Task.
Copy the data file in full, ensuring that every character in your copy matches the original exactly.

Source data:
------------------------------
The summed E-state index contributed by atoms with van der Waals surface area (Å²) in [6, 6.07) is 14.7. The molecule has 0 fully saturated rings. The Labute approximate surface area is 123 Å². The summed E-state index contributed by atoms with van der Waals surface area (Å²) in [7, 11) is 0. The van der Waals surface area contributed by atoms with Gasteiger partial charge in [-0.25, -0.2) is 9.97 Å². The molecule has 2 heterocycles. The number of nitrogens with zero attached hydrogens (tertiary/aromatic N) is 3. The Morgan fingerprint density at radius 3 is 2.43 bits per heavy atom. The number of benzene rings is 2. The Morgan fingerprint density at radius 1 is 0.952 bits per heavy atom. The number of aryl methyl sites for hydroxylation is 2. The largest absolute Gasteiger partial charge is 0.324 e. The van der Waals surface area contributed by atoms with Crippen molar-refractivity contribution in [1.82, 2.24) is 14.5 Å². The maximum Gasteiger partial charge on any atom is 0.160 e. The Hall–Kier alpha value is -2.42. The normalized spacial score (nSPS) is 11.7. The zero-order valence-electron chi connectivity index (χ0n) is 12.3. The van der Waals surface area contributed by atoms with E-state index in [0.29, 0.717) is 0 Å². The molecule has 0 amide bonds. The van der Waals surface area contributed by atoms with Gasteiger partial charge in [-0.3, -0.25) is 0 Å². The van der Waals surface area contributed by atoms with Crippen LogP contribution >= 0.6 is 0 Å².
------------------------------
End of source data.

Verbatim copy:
The summed E-state index contributed by atoms with van der Waals surface area (Å²) in [6, 6.07) is 14.7. The molecule has 0 fully saturated rings. The Labute approximate surface area is 123 Å². The summed E-state index contributed by atoms with van der Waals surface area (Å²) in [7, 11) is 0. The van der Waals surface area contributed by atoms with Gasteiger partial charge in [-0.25, -0.2) is 9.97 Å². The molecule has 2 heterocycles. The number of nitrogens with zero attached hydrogens (tertiary/aromatic N) is 3. The Morgan fingerprint density at radius 3 is 2.43 bits per heavy atom. The number of benzene rings is 2. The Morgan fingerprint density at radius 1 is 0.952 bits per heavy atom. The number of aryl methyl sites for hydroxylation is 2. The largest absolute Gasteiger partial charge is 0.324 e. The van der Waals surface area contributed by atoms with Crippen molar-refractivity contribution in [1.82, 2.24) is 14.5 Å². The maximum Gasteiger partial charge on any atom is 0.160 e. The Hall–Kier alpha value is -2.42. The normalized spacial score (nSPS) is 11.7. The zero-order valence-electron chi connectivity index (χ0n) is 12.3. The van der Waals surface area contributed by atoms with E-state index in [0.29, 0.717) is 0 Å². The molecule has 0 amide bonds. The van der Waals surface area contributed by atoms with Gasteiger partial charge in [-0.3, -0.25) is 0 Å². The van der Waals surface area contributed by atoms with Crippen LogP contribution >= 0.6 is 0 Å².